Guards demand to work directly for government

30 October 2017 - 11:49 By Penwell Dlamini
Members of the African Security Congress protest outside the premises of the Private Security Industry Regulatory Authority.
Members of the African Security Congress protest outside the premises of the Private Security Industry Regulatory Authority.
Image: ALON SKUY/THE TIMES

Police have been called to the offices of the Private Security Industry Regulatory Authority (PSIRA) in the Johannesburg city centre‚ after protesting security guards blocked the entrance on Monday morning.

The guards are members of the African Security Congress (ASC)‚ a political organisation formed by security guards themselves.

Teboho Motloung‚ the president of the ASC‚ said the march was organised to make the call for security guards to be directly employed by the state‚ instead of the private sector‚ which they allege exploits them.

“The main objective of this protest is for the security industry to be moved from private sector to public sector and be totally owned by the state. We get trained by private security companies and get certificates. After paying for that certificate‚ we still have to pay PSIRA a fee every month‚ and we don’t know what the fee is for. We have asked so many times what the fee is for‚ and PSIRA has failed to explain‚” Motloung said.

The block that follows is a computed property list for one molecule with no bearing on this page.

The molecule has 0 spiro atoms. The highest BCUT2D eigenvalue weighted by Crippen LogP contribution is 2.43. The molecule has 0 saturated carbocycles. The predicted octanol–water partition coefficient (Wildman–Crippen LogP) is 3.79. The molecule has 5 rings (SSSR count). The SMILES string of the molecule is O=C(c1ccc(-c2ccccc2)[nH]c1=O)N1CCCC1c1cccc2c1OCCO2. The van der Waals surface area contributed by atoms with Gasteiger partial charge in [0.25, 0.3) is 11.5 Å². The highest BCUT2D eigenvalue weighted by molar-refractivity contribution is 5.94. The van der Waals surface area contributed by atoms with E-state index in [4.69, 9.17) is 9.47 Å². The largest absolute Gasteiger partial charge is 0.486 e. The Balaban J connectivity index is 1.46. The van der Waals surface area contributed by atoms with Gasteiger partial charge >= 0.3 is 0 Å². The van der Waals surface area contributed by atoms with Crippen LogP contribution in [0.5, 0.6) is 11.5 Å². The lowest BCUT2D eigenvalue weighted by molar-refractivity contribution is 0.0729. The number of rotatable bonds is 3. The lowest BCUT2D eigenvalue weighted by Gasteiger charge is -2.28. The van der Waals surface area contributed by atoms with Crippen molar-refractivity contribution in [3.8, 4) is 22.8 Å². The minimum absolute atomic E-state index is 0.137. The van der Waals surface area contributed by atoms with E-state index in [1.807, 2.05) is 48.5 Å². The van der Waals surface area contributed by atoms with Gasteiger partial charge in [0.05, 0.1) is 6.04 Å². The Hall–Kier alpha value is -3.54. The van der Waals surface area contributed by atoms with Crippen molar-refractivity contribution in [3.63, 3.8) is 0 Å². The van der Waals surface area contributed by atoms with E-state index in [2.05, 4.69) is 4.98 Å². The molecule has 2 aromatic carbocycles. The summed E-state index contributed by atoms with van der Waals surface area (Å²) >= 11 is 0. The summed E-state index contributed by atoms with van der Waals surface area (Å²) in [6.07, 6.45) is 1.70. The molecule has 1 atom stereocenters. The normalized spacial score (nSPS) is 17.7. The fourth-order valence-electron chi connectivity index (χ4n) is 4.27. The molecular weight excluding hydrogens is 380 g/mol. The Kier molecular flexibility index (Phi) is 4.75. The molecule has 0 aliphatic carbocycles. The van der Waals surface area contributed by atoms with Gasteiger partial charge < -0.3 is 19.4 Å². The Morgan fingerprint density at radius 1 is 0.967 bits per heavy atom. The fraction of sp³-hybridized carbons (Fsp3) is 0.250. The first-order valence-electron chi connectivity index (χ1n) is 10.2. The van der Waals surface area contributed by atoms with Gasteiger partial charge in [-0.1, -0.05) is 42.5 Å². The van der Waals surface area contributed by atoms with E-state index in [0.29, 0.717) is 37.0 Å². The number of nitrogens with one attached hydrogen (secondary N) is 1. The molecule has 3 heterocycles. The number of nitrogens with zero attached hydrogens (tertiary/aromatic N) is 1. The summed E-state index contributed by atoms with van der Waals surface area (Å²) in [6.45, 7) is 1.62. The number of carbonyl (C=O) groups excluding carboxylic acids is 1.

The fee is about R7 a month‚ and there are about three million security guards working in the country. The certificate from PSIRA expires after 18 months‚ and has to be renewed at a cost of R20‚ Motloung explained.

“PSIRA makes R21-million a month‚ which amounts to R252-million per year. Our problem is that PSIRA only has one office here in Gauteng where guards can go and [access] its services. Nationally‚ they do not have regional offices in other provinces. This means people have to travel long distances to get services from the organisation... We want to know where this money is going to‚” he said.

Motloung said security guards contribute to a provident fund and UIF‚ and added that they work under difficult conditions.

“Security guards sometimes get injured. They also easily lose their jobs when companies lose contracts. PSIRA is doing nothing about the plight of the workers. What we want is for government to directly hire security guards‚ and these private contracts to come to an end.

“Most of the time‚ PSIRA is protecting the interest of the employers and not the workers – who pay money every month to the organisation. This is why we are gatvol with PSIRA. Today we were just here to warn them – that a day is coming when we are going to shut down not only this office‚ but also their national office in Centurion‚” Motloung warned.

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